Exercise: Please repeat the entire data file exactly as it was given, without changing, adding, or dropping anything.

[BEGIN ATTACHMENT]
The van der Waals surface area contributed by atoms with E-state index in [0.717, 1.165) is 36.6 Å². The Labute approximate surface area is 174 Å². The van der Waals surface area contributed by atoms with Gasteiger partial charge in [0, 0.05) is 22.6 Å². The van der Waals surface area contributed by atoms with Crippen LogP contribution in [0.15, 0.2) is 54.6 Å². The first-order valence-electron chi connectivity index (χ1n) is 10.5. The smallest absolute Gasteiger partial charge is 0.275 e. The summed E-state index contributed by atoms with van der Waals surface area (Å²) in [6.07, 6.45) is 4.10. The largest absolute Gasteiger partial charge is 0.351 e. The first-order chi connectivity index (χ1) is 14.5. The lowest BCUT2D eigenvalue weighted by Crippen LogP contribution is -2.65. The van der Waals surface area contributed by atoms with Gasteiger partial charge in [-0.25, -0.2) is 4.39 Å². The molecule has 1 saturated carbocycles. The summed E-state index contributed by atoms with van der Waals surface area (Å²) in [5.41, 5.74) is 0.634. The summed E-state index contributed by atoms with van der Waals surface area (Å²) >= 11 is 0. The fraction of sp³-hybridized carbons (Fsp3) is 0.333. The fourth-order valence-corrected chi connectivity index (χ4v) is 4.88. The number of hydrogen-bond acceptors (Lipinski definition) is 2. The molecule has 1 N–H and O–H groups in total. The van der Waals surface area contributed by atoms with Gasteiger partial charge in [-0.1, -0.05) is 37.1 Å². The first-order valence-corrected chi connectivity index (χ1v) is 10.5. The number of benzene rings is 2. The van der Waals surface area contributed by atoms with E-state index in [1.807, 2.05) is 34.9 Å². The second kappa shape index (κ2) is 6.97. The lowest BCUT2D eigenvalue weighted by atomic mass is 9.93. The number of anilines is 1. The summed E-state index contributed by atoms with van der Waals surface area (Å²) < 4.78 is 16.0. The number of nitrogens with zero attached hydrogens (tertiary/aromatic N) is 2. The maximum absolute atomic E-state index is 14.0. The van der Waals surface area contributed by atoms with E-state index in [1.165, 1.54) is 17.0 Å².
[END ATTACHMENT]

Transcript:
The van der Waals surface area contributed by atoms with E-state index in [0.717, 1.165) is 36.6 Å². The Labute approximate surface area is 174 Å². The van der Waals surface area contributed by atoms with Gasteiger partial charge in [0, 0.05) is 22.6 Å². The van der Waals surface area contributed by atoms with Crippen LogP contribution in [0.15, 0.2) is 54.6 Å². The first-order valence-electron chi connectivity index (χ1n) is 10.5. The smallest absolute Gasteiger partial charge is 0.275 e. The summed E-state index contributed by atoms with van der Waals surface area (Å²) in [6.07, 6.45) is 4.10. The largest absolute Gasteiger partial charge is 0.351 e. The first-order chi connectivity index (χ1) is 14.5. The lowest BCUT2D eigenvalue weighted by Crippen LogP contribution is -2.65. The van der Waals surface area contributed by atoms with Gasteiger partial charge in [-0.25, -0.2) is 4.39 Å². The molecule has 1 saturated carbocycles. The summed E-state index contributed by atoms with van der Waals surface area (Å²) in [5.41, 5.74) is 0.634. The summed E-state index contributed by atoms with van der Waals surface area (Å²) >= 11 is 0. The fraction of sp³-hybridized carbons (Fsp3) is 0.333. The fourth-order valence-corrected chi connectivity index (χ4v) is 4.88. The number of hydrogen-bond acceptors (Lipinski definition) is 2. The molecule has 1 N–H and O–H groups in total. The van der Waals surface area contributed by atoms with Gasteiger partial charge in [-0.1, -0.05) is 37.1 Å². The first-order valence-corrected chi connectivity index (χ1v) is 10.5. The number of benzene rings is 2. The van der Waals surface area contributed by atoms with E-state index in [1.807, 2.05) is 34.9 Å². The second kappa shape index (κ2) is 6.97. The lowest BCUT2D eigenvalue weighted by atomic mass is 9.93. The number of anilines is 1. The summed E-state index contributed by atoms with van der Waals surface area (Å²) < 4.78 is 16.0. The number of nitrogens with zero attached hydrogens (tertiary/aromatic N) is 2. The maximum absolute atomic E-state index is 14.0. The van der Waals surface area contributed by atoms with E-state index in [1.165, 1.54) is 17.0 Å².